Under a Bushel...

Now don’t Peck my head off, but I went to the wood place in Wales yesterday to buy, rather unsurprisingly, some wood.

Well, when I say wood I mean logs, logs to burn on the fire at home. We usually buy a cage full which is about six sacks of logs. But yesterday we went for half a cord, a cord being a 4 feet x 4 feet x 8 feet pile of wood.

Half a cord is quite a lot of wood. It entirely filled the back of the car with the seats down. All that wood, half a cord, got me thinking. Where did the cord measurement come from and what about all those other obscure measurements we were made to learn by rote at school back in the dark ages?

We all know that beer comes in barrels, but did you know that a Barrel of beer is 36 gallons (or 4 Firkins) whilst a Barrel of wine is only 31.5 gallons. No, I had no firkin idea either. Nor did I know that away from quaffable liquids a Barrel of oil is 42 US gallons whilst a UK gallon is for once bigger than its US cousin and equivalent to 1.2 US gallons (approx).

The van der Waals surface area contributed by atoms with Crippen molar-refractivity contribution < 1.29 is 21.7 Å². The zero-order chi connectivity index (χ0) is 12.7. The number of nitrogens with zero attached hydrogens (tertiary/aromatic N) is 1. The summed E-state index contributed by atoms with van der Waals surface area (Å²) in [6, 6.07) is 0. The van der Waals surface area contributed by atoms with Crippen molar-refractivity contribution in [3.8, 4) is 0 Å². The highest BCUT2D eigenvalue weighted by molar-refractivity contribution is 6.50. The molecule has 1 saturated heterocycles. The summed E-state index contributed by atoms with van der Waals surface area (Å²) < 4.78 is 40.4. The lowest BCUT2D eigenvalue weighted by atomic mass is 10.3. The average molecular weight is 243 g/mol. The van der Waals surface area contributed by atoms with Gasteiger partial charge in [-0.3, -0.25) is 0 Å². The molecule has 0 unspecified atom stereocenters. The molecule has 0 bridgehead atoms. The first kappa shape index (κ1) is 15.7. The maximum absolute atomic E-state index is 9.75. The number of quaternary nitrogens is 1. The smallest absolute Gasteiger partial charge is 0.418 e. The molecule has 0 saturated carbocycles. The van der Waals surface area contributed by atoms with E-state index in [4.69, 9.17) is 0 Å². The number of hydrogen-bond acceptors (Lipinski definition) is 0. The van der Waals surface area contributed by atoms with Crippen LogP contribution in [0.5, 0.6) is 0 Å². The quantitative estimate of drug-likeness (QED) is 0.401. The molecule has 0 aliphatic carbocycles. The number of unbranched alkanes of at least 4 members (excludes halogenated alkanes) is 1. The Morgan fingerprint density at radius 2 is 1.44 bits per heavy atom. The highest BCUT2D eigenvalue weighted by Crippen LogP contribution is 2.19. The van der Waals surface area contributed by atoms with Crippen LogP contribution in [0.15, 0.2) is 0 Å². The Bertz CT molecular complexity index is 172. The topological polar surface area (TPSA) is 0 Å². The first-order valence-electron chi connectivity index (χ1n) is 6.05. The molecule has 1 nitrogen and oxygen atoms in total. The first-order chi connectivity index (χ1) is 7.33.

Not only that, but it seems that a Bag is equal to 24 gallons, although why you would keep liquids in a bag is a bit of a mystery. Not so a Bucket, which is equal to 4 gallons, or a Butt which is equal to 108 or 126 Gallons dependent on whereabouts in the country you are and how much rain you get.

But who wants water when there is booze to be had? Apparently there are 16 Drams to the Fluid Ounce which equals 16 Minims, a Gill is a quarter of a pint, a Hogshead 52.5 gallons, a Kilderkin is equal to 18 gallons, a Puncheon is equal to 70 gallons and a Last is equal to 640 gallons which is about 14 pints a day.

And that’s just the liquid volumes. Throw in Lines, Links, Chains, Mils, Nails, Palms, Perches, Poles, Rods, Ropes, Roods and even Thous and you really have something to measure up to.

Goodness knows why 32.174 pounds is a Slug or why 20 Grains is a Scruple, or what 24 Scruples or 20 Pennyweights (which equals an Ounce Troy) is used for. It’s enough to drive you to a Noggin or two, a Noggin being a measure of spirit roughly equivalent to a Gill which, if I had any scruples, should really be called a slug I think.